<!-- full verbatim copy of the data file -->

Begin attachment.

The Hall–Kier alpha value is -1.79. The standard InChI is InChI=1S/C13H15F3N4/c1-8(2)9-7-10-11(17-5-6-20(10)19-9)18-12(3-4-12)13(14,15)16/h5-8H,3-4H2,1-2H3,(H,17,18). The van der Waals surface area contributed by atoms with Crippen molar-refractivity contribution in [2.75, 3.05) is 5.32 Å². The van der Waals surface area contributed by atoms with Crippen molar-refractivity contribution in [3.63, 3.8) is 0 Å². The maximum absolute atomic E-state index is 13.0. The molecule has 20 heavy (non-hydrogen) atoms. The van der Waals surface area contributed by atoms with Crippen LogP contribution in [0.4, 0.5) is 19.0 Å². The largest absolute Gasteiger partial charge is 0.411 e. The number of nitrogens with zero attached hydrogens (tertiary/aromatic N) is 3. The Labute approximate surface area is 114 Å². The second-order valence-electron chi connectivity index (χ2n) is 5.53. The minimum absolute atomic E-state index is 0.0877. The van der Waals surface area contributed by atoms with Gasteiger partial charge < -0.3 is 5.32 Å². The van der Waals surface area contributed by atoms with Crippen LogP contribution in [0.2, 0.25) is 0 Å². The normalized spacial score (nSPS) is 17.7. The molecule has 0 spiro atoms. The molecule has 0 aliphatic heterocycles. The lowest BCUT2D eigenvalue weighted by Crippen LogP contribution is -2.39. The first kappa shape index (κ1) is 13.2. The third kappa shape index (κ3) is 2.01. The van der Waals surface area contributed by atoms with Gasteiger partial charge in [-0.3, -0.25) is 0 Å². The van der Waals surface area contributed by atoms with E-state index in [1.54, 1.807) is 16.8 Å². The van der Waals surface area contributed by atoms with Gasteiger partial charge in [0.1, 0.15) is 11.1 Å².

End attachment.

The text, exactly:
The Hall–Kier alpha value is -1.79. The standard InChI is InChI=1S/C13H15F3N4/c1-8(2)9-7-10-11(17-5-6-20(10)19-9)18-12(3-4-12)13(14,15)16/h5-8H,3-4H2,1-2H3,(H,17,18). The van der Waals surface area contributed by atoms with Crippen molar-refractivity contribution in [2.75, 3.05) is 5.32 Å². The van der Waals surface area contributed by atoms with Crippen molar-refractivity contribution in [3.63, 3.8) is 0 Å². The maximum absolute atomic E-state index is 13.0. The molecule has 20 heavy (non-hydrogen) atoms. The van der Waals surface area contributed by atoms with Crippen LogP contribution in [0.4, 0.5) is 19.0 Å². The largest absolute Gasteiger partial charge is 0.411 e. The number of nitrogens with zero attached hydrogens (tertiary/aromatic N) is 3. The Labute approximate surface area is 114 Å². The second-order valence-electron chi connectivity index (χ2n) is 5.53. The minimum absolute atomic E-state index is 0.0877. The van der Waals surface area contributed by atoms with Gasteiger partial charge < -0.3 is 5.32 Å². The van der Waals surface area contributed by atoms with Crippen LogP contribution in [0.2, 0.25) is 0 Å². The normalized spacial score (nSPS) is 17.7. The molecule has 0 spiro atoms. The molecule has 0 aliphatic heterocycles. The lowest BCUT2D eigenvalue weighted by Crippen LogP contribution is -2.39. The first kappa shape index (κ1) is 13.2. The third kappa shape index (κ3) is 2.01. The van der Waals surface area contributed by atoms with Gasteiger partial charge in [-0.3, -0.25) is 0 Å². The van der Waals surface area contributed by atoms with E-state index in [1.54, 1.807) is 16.8 Å². The van der Waals surface area contributed by atoms with Gasteiger partial charge in [0.1, 0.15) is 11.1 Å².